Losing your files can be a heart-wrenching experience, especially if you’re using your Mac for professional reasons.
Despite that, you can still try to recover data from an SSD on your Mac. In this article, we’ll talk about some third-party services you can use to recover your data as well as the differences between SSD data recovery and HDD data recovery.
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SSD Data Recovery vs Hard Drive Data Recovery
Before we start recovering files from your SSD, let’s cover some of the basics of data recovery.
What Happens When You Delete Your Files?
Deleting your files doesn’t entirely mean getting rid of them from your hard drive or SSD.
Your computer has a GPS that tracks all the locations of your files, sort of like Google Maps. When you search for a file, that GPS tells your computer where it’s located. When you delete a file, you don’t delete the data of that file. Instead, you delete the location of the file from the GPS. And so, when you look for your files, your computer doesn’t know where it is and considers it deleted or “not there”.
So when is your data completely deleted?
The only time your files are completely deleted is when it’s either completely replaced by another file or if your SSD or hard drive deliberately erases all the unused data. For hard drives, this sometimes happens when you defragment an HDD. For SSDs, this happens because of a process called TRIM. More on that later.
Other reasons like a corrupted or damaged SSD will make data recovery much more difficult, but not impossible.
Hard Drives vs SSDs
Solid-state drives (SSDs) might be faster, becoming cheaper, and have more advantages than traditional hard drives (HDDs), but it’s much harder to recover data on an SSD. This is because HDDs store data in a physical disk and don’t erase deleted files quickly. So, when you need to recover a deleted file, you can just look at the same location it was previously recorded at and check if it’s still there.
The same principle used to apply to SSDs as well until TRIM became a standard practice.
TRIM is a built-in command that prepares your SSD for writing new files every time you delete a file. Instead of the SSD checking the index to see if the data in a specific area has already been deleted, the TRIM method immediately marks deleted data as “empty”. This increases the lifespan of your SSD and makes it much faster overall.
The problem with that is that all the files you delete are immediately emptied out because of TRIM, making it harder to recover data.
How to Disable TRIM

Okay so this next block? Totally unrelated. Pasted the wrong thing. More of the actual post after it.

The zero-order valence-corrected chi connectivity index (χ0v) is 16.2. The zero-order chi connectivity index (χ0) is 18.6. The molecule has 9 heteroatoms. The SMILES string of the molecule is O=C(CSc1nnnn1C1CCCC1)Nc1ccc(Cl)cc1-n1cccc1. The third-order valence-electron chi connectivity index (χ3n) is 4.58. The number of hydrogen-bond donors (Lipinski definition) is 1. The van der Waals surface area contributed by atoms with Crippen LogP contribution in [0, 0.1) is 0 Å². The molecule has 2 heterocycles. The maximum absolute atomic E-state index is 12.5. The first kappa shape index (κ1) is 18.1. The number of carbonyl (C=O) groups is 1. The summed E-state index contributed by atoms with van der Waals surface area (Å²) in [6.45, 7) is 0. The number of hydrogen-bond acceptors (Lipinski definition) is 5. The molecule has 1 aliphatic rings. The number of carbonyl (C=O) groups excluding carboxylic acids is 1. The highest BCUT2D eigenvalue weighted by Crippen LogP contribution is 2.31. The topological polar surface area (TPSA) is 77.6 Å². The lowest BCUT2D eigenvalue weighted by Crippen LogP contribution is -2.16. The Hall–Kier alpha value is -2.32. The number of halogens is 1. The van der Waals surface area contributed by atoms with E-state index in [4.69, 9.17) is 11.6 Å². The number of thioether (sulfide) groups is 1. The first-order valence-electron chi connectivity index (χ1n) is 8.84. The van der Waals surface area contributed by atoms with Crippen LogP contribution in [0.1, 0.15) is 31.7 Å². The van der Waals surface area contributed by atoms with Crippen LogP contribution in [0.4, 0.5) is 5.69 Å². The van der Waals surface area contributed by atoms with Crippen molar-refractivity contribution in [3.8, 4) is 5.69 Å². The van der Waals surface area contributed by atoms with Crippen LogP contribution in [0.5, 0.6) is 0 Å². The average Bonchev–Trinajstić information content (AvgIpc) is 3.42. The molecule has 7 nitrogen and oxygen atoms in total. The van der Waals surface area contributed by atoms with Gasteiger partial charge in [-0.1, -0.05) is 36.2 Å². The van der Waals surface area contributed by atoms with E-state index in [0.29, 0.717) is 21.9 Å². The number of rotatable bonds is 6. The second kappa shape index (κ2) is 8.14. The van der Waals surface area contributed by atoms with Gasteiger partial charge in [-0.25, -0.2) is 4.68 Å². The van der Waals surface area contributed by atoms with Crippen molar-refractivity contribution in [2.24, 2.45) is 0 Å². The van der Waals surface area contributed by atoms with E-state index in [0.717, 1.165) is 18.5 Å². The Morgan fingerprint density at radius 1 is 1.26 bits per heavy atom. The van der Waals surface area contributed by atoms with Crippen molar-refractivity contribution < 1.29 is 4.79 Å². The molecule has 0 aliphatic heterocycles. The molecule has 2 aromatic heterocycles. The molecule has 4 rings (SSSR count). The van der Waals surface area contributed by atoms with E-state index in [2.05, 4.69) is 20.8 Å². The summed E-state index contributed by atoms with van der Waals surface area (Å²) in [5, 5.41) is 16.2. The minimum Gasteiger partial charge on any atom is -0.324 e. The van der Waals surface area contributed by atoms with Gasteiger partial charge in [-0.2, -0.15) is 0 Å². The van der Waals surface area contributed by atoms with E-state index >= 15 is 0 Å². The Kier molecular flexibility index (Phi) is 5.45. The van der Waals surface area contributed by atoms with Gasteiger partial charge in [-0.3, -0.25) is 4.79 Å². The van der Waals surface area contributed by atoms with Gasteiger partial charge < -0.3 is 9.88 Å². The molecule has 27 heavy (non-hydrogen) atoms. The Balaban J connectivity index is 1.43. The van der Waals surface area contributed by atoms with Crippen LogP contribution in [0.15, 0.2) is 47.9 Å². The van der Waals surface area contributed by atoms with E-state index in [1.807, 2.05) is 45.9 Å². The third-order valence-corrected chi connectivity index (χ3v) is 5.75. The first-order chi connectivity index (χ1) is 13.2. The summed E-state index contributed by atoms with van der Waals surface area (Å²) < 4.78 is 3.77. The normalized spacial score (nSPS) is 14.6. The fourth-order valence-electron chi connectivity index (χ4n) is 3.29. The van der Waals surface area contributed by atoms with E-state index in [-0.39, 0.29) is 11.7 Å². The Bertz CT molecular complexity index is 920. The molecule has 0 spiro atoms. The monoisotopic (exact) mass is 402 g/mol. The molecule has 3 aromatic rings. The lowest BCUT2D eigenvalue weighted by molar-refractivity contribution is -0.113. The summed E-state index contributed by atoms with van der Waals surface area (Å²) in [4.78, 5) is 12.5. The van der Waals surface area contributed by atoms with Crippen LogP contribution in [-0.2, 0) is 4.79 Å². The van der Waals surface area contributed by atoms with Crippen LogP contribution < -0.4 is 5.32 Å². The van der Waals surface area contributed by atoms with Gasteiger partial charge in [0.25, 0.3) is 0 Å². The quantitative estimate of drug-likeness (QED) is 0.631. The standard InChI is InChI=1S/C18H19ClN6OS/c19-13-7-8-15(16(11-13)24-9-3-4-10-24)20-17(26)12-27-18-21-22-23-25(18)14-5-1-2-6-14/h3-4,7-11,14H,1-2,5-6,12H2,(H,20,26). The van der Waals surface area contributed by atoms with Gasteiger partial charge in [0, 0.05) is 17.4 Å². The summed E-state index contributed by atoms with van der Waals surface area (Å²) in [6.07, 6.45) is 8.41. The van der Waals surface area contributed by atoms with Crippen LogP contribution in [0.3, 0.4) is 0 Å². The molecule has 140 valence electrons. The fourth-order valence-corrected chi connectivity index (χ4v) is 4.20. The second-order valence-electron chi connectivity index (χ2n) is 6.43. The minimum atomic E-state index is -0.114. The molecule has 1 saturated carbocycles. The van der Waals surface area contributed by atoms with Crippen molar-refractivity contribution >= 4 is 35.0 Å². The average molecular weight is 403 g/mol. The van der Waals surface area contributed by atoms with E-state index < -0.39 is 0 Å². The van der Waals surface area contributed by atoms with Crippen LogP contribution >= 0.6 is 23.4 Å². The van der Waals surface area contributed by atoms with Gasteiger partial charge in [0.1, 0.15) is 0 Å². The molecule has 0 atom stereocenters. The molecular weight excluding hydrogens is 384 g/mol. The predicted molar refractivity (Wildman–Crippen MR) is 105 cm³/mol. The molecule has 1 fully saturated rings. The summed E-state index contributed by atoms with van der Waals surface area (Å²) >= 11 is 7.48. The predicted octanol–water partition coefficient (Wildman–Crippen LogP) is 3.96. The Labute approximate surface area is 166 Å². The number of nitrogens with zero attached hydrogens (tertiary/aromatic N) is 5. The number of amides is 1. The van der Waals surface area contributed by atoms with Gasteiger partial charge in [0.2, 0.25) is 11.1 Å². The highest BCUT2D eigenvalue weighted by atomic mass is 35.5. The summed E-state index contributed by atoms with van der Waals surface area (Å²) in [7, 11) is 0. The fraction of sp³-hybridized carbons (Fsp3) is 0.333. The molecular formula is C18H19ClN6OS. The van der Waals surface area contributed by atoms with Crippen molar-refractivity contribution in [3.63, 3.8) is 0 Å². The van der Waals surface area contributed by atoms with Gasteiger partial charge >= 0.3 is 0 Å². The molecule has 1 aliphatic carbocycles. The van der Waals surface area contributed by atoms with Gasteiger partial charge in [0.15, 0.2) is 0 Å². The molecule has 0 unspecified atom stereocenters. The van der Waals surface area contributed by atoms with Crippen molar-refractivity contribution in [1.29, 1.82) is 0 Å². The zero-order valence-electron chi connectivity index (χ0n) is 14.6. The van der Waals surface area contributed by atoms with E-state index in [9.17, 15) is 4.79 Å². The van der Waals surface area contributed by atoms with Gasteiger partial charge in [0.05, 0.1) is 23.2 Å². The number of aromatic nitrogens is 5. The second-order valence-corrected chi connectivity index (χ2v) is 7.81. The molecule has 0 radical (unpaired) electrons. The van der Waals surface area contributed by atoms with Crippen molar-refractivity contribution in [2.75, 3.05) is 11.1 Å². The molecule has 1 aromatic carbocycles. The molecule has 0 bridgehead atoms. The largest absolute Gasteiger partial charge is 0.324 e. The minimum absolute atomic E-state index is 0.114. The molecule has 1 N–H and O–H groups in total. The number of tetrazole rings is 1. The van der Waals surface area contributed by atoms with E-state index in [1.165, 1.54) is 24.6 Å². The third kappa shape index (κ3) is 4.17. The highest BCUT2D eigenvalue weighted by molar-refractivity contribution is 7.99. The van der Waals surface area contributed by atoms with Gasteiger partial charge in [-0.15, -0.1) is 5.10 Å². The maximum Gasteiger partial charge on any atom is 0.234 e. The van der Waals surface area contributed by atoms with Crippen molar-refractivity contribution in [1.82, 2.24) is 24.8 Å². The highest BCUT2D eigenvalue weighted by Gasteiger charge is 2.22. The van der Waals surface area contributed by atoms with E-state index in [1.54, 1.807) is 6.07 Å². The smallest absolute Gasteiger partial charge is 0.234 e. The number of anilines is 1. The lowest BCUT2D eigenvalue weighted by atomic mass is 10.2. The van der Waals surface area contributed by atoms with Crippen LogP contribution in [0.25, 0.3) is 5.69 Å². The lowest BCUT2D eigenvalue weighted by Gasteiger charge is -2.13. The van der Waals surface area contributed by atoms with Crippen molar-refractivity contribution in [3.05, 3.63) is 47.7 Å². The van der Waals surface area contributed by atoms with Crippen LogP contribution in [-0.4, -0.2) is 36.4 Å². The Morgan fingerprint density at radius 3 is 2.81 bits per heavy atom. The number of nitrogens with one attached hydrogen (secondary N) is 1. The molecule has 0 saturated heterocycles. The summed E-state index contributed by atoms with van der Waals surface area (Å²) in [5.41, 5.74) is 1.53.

If your files were only recently deleted, you can still disable the TRIM feature on your SSD to make sure your files don’t get wiped. Here’s a quick guide to disabling TRIM on your Mac.
Step 1. Open up the Terminal app.
Step 2. Copy and paste the command “sudo trimforce disable” and press Enter.
Step 3. A bunch of important notices and warnings will pop up. You can either read through it or just skip the formalities and press type Y and hit Enter to proceed.
Having TRIM disabled might make recovering deleted files easier, but it will eventually slow down your SSD and even shorten its lifespan. To enable TRIM again, just repeat the steps above but use “sudo trimforce enable” instead.
When is it Possible To Recover Data from SSD on Mac?
Generally speaking, the only time it’s possible to recover deleted files from an SSD on a Mac is if the SSD has not yet been through TRIM.
Thankfully, your SSD doesn’t always immediately go through the TRIM process. Some SSDs use a queued TRIM feature that only trims your storage when the Mac is idle. So as long as the file has only been deleted recently, there’s a chance you can still recover those files back.
How to Recover Data from SSD on Mac
You can recover data from your Mac in two ways: doing it yourself and paying a professional. There are dozens of reliable data recovery programs out there, so much so that it’s worth a shot to try and retrieve your own files yourself.
If that doesn’t work, you can always refer to the trusted data recovery services we’ve mentioned below.
Method 1: Data Recovery Software
For the self-help method, we’ll be recovering data from the SSD on your Mac using a third-party application called Disk Drill.
This is one of our favorite SSD recovery tools for file recovery, since it’s quick and reliable. If you want to check out other programs, you can check out our top 10 list of data recovery tools for Mac.
Here’s how you can try and recover data from the SSD on your Mac:
Step 1. Let’s start by downloading Disk Drill onto your Mac. Go ahead and open the Disk Drill website and click on Free Download.
Step 2. Once it’s downloaded, just double-click on Disk Drill to begin installing the program. It should take between a couple of seconds up to several minutes to install Disk Drill to your device, depending on the speed of your Mac.
Step 3. When it’s done installing, you’ll be asked to move Disk Drill into your Application folder via a pop-up interface. Drag the Disk Drill icon to the folder to complete the entire process.
Step 4. After that, you can now launch Disk Drill through the Applications folder, your Dock, or Spotlight.
Step 5. With Disk Drill open, click on the SSD you want to scan and recover data from.
Step 6. There are several types of recovery methods you can choose from, but we recommend using the All recovery methods option.